Determining the Pure Tone Frequencies to be Used in Identification Audiometry Guidelines published by the American Speech-Language-Hearing Association (1975) recommended procedures for identification audiometry that were different from procedures used in Michigan. The difference involved the test frequency used in conjunction with 1000 and 2000 Hz. This study was undertaken to determine the relative value of 3000, 4000 and 6000 Hz ... Reports
Reports  |   November 01, 1981
Determining the Pure Tone Frequencies to be Used in Identification Audiometry
 
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Article Information
Reports   |   November 01, 1981
Determining the Pure Tone Frequencies to be Used in Identification Audiometry
Journal of Speech and Hearing Disorders, November 1981, Vol. 46, 433-436. doi:10.1044/jshd.4604.433
History: Received July 17, 1980 , Accepted December 10, 1980
 
Journal of Speech and Hearing Disorders, November 1981, Vol. 46, 433-436. doi:10.1044/jshd.4604.433
History: Received July 17, 1980; Accepted December 10, 1980

Guidelines published by the American Speech-Language-Hearing Association (1975) recommended procedures for identification audiometry that were different from procedures used in Michigan. The difference involved the test frequency used in conjunction with 1000 and 2000 Hz. This study was undertaken to determine the relative value of 3000, 4000 and 6000 Hz at 20, 25 and 40 dB HL respectively, when used in conjunction with 1000 and 2000 Hz at 20 dB HL to identify children at risk of hearing loss.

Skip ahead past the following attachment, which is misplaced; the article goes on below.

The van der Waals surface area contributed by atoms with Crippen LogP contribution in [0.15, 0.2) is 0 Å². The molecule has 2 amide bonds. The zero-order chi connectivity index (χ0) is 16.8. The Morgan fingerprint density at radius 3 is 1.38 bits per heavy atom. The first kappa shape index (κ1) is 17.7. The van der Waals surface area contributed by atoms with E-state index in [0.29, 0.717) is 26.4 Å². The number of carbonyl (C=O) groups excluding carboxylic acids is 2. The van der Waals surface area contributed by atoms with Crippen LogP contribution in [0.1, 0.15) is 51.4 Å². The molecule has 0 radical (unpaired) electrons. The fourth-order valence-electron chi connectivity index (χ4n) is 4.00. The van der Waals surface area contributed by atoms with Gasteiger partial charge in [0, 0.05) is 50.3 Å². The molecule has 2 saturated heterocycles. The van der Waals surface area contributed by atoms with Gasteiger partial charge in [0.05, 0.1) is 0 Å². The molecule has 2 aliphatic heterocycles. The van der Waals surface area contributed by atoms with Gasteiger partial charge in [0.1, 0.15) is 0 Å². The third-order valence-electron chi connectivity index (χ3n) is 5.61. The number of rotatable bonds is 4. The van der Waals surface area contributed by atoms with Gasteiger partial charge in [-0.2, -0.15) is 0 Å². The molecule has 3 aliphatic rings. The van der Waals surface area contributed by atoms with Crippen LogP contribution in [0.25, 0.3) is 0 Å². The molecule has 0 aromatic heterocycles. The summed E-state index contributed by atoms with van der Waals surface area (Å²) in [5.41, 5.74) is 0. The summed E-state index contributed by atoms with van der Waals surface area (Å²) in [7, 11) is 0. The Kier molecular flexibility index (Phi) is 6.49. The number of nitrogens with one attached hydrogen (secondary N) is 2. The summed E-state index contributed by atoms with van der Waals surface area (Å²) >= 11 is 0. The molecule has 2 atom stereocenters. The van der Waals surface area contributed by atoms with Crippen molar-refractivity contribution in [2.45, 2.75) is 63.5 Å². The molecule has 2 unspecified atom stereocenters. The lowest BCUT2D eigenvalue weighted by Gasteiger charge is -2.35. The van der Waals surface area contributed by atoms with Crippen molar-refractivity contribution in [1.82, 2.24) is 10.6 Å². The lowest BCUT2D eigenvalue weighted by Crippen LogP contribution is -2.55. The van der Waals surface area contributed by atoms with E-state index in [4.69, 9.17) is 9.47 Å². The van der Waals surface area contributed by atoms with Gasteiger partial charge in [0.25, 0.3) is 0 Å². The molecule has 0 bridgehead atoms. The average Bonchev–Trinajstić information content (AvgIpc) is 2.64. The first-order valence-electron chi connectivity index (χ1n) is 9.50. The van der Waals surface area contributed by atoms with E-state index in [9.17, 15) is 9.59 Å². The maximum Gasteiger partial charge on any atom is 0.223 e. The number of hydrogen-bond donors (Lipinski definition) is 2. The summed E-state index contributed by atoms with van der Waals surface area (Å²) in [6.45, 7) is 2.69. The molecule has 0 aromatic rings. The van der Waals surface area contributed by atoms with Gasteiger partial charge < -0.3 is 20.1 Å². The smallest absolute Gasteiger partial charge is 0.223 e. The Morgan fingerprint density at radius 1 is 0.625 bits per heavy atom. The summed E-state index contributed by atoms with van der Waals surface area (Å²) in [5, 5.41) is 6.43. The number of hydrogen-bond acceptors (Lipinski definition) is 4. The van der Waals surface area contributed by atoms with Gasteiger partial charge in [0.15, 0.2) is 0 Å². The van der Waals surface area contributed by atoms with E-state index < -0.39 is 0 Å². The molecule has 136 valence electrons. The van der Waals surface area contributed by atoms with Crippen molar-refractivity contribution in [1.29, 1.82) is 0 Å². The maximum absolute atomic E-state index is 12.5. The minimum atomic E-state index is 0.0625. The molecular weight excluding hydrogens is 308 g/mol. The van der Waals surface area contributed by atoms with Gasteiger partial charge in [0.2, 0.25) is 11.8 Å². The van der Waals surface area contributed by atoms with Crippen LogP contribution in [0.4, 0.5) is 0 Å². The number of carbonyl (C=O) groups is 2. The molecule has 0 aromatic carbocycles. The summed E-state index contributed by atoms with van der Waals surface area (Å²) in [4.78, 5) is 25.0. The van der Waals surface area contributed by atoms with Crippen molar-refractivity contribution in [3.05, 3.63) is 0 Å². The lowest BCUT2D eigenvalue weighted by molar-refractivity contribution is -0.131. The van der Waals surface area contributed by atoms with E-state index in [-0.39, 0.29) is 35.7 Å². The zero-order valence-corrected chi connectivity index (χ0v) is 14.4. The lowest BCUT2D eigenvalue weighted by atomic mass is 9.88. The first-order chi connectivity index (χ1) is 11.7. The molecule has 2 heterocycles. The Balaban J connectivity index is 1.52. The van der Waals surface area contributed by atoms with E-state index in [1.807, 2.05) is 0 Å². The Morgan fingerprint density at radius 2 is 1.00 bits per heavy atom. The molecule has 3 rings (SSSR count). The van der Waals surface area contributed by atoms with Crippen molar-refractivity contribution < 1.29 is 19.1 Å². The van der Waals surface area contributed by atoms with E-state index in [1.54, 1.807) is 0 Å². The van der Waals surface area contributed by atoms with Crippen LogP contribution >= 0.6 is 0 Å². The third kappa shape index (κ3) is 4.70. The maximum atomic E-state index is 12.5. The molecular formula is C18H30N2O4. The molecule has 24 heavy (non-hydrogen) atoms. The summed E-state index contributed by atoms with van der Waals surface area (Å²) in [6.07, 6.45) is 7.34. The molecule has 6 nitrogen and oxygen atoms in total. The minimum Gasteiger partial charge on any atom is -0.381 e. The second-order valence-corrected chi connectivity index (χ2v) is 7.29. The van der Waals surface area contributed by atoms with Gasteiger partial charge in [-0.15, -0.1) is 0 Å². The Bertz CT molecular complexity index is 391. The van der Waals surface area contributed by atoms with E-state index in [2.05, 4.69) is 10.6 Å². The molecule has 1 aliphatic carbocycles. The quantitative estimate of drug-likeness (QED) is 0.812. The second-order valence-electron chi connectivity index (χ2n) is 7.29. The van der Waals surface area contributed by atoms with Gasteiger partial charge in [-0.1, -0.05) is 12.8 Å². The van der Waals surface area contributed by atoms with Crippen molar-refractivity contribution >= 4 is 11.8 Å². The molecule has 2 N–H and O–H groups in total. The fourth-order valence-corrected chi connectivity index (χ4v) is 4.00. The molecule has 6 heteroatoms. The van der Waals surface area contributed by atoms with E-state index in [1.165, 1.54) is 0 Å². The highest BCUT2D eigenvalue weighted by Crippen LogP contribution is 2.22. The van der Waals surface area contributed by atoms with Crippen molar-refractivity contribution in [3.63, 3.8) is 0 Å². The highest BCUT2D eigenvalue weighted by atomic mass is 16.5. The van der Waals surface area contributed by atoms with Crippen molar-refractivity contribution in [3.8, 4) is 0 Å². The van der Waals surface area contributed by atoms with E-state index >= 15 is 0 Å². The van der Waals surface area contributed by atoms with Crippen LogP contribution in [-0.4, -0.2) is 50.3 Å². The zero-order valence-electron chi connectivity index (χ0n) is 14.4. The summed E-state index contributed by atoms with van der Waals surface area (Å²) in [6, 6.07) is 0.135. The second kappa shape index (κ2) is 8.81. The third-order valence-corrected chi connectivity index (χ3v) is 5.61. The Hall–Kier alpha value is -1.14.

A total of 10,622 children was screened using these five frequencies with each ear, yielding 857 children who failed to respond to at least one frequency in either ear. Air conduction thresholds were completed on 809 of these children. Of this group, 466 (57.6%) showed a hearing loss of one or more frequencies for one or both ears. Only 8.3% to 23.9% of the variance in threshold results was related to specific frequency performance on screening. Using 4000 Hz was shown to be preferable to using 6000 Hz. The information provided by the 3000 Hz tone as a screening frequency was not useful in predicting hearing loss in this population.

An increase in the percentage of children identified at risk of hearing loss has occurred since Michigan adopted the published guidelines for initial screening in July 1977. Similar increases, however, have been observed in past years.

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